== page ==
Microsoft are lazy and only threw the stand alone headset a bone with Xbox gaming that has no VR component.

        • alxslr

          Also, they could have owned the PCVR platform, at least for productivity apps. It’s their OS. And the’ve lost the opportunity. Now what? Will we be able to have Microsoft “Mesh” meetings in Microsoft Windows VR, or only in Google/Meta Android Standalone VR? I hope they are planning some simple OpenXR solution to substitute WMR useless software, because if they are not, they’re just ignoring a low hanging fruit that could easily compete with Vision Pro at relatively low investment cost for them. Spcecially since wireless PCVR is a reality already, and there are more than one billon Windows PCs in the world.

          • Christian Schildwaechter

            Microsoft cannot own a productivity VR market if it doesn’t exist. So far the two things people are willing to wear headsets for are games and social VR, anything else from watching movies to architecture simulation is very niche. Quest Pro was actually well designed for use in the office, much better than previous VR HMDs, but there just aren’t enough use cases yet where VR/XR would provide enough benefit. And only once those uses cases show up in the future with at least bearable implementations, can companies like Microsoft integrate them into their well established 2D business solutions, on whatever platform works.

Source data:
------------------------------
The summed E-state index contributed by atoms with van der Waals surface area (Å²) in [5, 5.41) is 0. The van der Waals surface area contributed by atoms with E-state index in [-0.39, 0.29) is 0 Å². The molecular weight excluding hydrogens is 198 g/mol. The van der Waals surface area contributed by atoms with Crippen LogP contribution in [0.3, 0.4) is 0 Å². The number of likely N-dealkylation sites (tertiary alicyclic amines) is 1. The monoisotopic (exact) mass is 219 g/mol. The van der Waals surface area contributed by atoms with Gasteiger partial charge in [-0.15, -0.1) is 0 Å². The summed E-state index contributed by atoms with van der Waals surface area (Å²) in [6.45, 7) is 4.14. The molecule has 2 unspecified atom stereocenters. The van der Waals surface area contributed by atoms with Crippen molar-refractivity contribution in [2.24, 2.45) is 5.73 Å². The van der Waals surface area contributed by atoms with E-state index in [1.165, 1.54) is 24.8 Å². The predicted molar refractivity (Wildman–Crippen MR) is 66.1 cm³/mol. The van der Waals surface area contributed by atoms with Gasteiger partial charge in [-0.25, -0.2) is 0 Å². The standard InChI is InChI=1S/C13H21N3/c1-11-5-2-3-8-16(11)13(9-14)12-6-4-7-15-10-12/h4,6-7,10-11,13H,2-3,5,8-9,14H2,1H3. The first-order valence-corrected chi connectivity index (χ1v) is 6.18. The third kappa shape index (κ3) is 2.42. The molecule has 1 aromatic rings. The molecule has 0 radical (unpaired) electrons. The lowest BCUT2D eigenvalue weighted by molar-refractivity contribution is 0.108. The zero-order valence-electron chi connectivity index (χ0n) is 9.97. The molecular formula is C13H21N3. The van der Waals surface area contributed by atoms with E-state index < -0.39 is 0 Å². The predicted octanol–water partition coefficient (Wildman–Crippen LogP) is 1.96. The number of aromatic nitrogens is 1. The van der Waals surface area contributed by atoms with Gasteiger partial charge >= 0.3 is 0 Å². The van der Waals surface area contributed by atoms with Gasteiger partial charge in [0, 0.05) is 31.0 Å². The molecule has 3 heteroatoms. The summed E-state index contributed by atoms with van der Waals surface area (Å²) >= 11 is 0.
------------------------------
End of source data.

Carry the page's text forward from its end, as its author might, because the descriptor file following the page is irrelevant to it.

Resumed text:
• alxslr

            Good point, change then “productivity” for “spatial computing”, meaning the kind of use Apple is aiming for. What I mean is that if that becomes a market, MS is gonna be late and lost, again. And it shouldn’t necessarily be like that.

  • Christian Schildwaechter

    It’s important to separate WMR and Microsoft’s general XR ambitions. They can decide that having their own hardware platform doesn’t make sense, because it never gained significant traction, but still develop on other platforms. They tried to establish Windows Phone, payed USD 8bn for Nokia, then unceremoniously buried it, but Office 365 now sell on iOS and Android. Business strategy is rarely black and white, all or nothing.

    Microsoft can extend their existing offering with XR, running on the platforms of competitors, and still make money. They are now a service oriented company, and we’ll probably not only see business oriented XR solutions like with teams, but also Microsoft becoming a very big XR content provider based on their gaming franchise empire. You can use game pass on Quest now, and while like others they aren’t pushing VR AAA right now, anybody who wants to play Halo or Minecraft or Elder Scrolls or Fallout or Doom or Call of Duty in VR/MR/XR on whatever device in the future will have to go to Microsoft’s “metaverse”.

  • Kenny Thompson

    Maybe Meta will make an effort to improve Workrooms now that someone else is going after the market. So much potential for work with these apps.

  • Nepenthe

    I have to use Teams all day long and I’ll bet VR doesn’t become enabled in my company’s implementation of Teams in 2024 or 2025.